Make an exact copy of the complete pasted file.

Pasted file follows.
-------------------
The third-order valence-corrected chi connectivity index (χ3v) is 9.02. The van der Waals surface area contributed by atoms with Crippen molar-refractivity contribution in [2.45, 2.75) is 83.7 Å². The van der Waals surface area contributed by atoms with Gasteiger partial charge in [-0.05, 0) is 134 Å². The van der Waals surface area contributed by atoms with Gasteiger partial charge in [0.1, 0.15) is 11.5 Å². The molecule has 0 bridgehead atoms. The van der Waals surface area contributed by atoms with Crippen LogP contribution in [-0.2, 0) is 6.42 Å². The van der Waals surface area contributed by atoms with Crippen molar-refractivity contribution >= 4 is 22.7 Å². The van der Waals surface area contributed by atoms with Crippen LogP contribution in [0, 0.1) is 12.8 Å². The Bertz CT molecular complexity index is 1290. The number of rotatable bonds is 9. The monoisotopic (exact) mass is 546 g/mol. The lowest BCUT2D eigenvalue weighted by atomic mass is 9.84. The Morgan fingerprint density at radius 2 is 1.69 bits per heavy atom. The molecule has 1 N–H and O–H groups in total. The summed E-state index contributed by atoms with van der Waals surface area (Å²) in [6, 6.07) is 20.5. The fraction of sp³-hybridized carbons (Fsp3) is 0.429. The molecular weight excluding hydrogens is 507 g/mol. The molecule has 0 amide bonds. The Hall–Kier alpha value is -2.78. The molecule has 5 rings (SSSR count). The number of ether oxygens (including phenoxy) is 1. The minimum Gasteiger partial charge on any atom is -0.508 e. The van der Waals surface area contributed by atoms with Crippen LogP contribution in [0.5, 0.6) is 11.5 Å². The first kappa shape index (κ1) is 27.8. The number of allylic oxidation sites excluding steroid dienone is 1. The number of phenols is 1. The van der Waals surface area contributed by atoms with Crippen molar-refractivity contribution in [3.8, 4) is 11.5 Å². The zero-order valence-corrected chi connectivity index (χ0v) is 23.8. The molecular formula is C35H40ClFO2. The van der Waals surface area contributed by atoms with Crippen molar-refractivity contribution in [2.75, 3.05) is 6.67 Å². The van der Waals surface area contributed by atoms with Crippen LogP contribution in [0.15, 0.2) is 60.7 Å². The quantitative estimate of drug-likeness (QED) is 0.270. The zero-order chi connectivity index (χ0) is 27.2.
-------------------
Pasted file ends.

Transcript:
The third-order valence-corrected chi connectivity index (χ3v) is 9.02. The van der Waals surface area contributed by atoms with Crippen molar-refractivity contribution in [2.45, 2.75) is 83.7 Å². The van der Waals surface area contributed by atoms with Gasteiger partial charge in [-0.05, 0) is 134 Å². The van der Waals surface area contributed by atoms with Gasteiger partial charge in [0.1, 0.15) is 11.5 Å². The molecule has 0 bridgehead atoms. The van der Waals surface area contributed by atoms with Crippen LogP contribution in [-0.2, 0) is 6.42 Å². The van der Waals surface area contributed by atoms with Crippen molar-refractivity contribution >= 4 is 22.7 Å². The van der Waals surface area contributed by atoms with Crippen LogP contribution in [0, 0.1) is 12.8 Å². The Bertz CT molecular complexity index is 1290. The number of rotatable bonds is 9. The monoisotopic (exact) mass is 546 g/mol. The lowest BCUT2D eigenvalue weighted by atomic mass is 9.84. The Morgan fingerprint density at radius 2 is 1.69 bits per heavy atom. The molecule has 1 N–H and O–H groups in total. The summed E-state index contributed by atoms with van der Waals surface area (Å²) in [6, 6.07) is 20.5. The fraction of sp³-hybridized carbons (Fsp3) is 0.429. The molecular weight excluding hydrogens is 507 g/mol. The molecule has 0 amide bonds. The Hall–Kier alpha value is -2.78. The molecule has 5 rings (SSSR count). The number of ether oxygens (including phenoxy) is 1. The minimum Gasteiger partial charge on any atom is -0.508 e. The van der Waals surface area contributed by atoms with Crippen LogP contribution in [0.5, 0.6) is 11.5 Å². The first kappa shape index (κ1) is 27.8. The number of allylic oxidation sites excluding steroid dienone is 1. The number of phenols is 1. The van der Waals surface area contributed by atoms with Crippen molar-refractivity contribution in [3.8, 4) is 11.5 Å². The zero-order valence-corrected chi connectivity index (χ0v) is 23.8. The molecular formula is C35H40ClFO2. The van der Waals surface area contributed by atoms with Crippen molar-refractivity contribution in [2.75, 3.05) is 6.67 Å². The van der Waals surface area contributed by atoms with Crippen LogP contribution in [0.15, 0.2) is 60.7 Å². The quantitative estimate of drug-likeness (QED) is 0.270. The zero-order chi connectivity index (χ0) is 27.2.